Search SFE    Search EoF

  Omit cross-reference entries  

Carter, Chickering

Entry updated 23 October 2023. Tagged: Author, House name.

A House Name – it is also the name of a minor continuing character – used for the Nick Carter sequence of Dime Novels about a detective whose life and powers (non-supernatural) prefigure many of the Pulp magazine-spawned Superheroes of the twentieth century. Authors who wrote as Chickering Carter include Frederick W Davis (1858-1933) and George C Jenks (1850-1929); other suggested contributors include William Wallace Cook and Samuel C Spalding (1878-1962). The author most strongly associated with the name is Frederic Van Rensselaer Dey, who is credited with several hundred Nick Carter stories, including several sf tales (see Dime-Novel SF) for The New Nick Carter Weekly, a production which can be defined as a magazine or a series of books; we here treat these Nick Carter tales as books. There are two loose series. In the Zaidee sequence comprising The Index of Seven Stars; or, Nick Carter Finds the Hidden City (1907 chap) and An Amazonian Queen or, Nick Carter Becomes a Gladiator (1907 chap), both as by Chickering Carter, Nick discovers a Lost World occupied by a gynarchy of Norsemen up the Amazon River, and becomes involved in a love triangle between the Queen and her sister, eventually escaping with the latter. In the second sequence – the Nepal tales beginning with Facing an Unseen Terror; or, Nick Carter's Day of Blunders (1907 chap) – Carter is deposited into another Lost World also ruled by an acceptably pale queen; in this case, the lost race boasts an advanced science based on "vitic energy", a life source which is a kind of Theosophical (see Theosophy) version of vril, the similar Force featured in Lord Lytton's The Coming Race (1872).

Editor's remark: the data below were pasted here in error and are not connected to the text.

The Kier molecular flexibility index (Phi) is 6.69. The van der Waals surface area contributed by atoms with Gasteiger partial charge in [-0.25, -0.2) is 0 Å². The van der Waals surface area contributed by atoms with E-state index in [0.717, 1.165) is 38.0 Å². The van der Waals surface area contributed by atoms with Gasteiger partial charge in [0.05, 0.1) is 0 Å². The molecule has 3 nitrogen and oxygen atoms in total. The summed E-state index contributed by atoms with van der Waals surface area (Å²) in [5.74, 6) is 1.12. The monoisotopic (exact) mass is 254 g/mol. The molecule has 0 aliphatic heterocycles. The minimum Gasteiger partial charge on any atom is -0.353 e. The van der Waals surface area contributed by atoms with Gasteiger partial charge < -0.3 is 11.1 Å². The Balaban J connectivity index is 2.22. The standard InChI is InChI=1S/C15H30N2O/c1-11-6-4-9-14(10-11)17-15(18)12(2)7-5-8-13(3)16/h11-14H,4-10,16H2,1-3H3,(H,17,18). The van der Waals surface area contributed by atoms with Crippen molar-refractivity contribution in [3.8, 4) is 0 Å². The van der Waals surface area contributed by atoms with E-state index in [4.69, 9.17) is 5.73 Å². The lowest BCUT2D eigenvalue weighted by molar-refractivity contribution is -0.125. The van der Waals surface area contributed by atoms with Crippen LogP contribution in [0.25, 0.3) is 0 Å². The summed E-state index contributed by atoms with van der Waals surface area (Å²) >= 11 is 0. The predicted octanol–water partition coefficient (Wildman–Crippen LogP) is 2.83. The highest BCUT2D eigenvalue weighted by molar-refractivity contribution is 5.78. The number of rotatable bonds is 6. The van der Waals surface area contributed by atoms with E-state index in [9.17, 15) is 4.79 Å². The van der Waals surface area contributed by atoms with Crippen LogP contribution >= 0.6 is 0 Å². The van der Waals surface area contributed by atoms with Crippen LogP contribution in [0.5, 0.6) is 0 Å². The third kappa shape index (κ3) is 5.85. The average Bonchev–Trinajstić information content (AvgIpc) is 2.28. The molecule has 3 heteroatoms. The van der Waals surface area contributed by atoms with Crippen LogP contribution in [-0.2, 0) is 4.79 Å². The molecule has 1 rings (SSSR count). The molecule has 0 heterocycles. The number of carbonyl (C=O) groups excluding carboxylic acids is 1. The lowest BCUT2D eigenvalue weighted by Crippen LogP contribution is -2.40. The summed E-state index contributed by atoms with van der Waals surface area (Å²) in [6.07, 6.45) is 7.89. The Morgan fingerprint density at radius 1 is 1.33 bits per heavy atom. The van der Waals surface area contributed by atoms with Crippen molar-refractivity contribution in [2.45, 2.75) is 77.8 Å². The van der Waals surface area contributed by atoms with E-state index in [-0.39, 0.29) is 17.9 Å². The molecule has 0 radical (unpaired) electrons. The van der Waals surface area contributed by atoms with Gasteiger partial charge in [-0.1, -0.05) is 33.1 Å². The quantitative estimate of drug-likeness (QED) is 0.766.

As Carter, Dey also created in the course of writing Nick Carter the figure of Dr Quartz, who is introduced in "3,000 Miles by Freight; or, the Mystery of a Piano Box" (1891) in the Nick Carter Dime Library series, and who appears in at least 25 stories all told; a vivisectionist, sadist, organizer of criminal societies, and master of Suspended Animation, Quartz is a very early – if not the first – example in popular literature of the recurring Villain who is, in many ways, the equal of (and as interesting as) the hero. [JC]

"Chickering Carter"



Nick Carter

Highly selected; most Nick Carter stories are non-fantastic.


previous versions of this entry

This website uses cookies.  More information here. Accept Cookies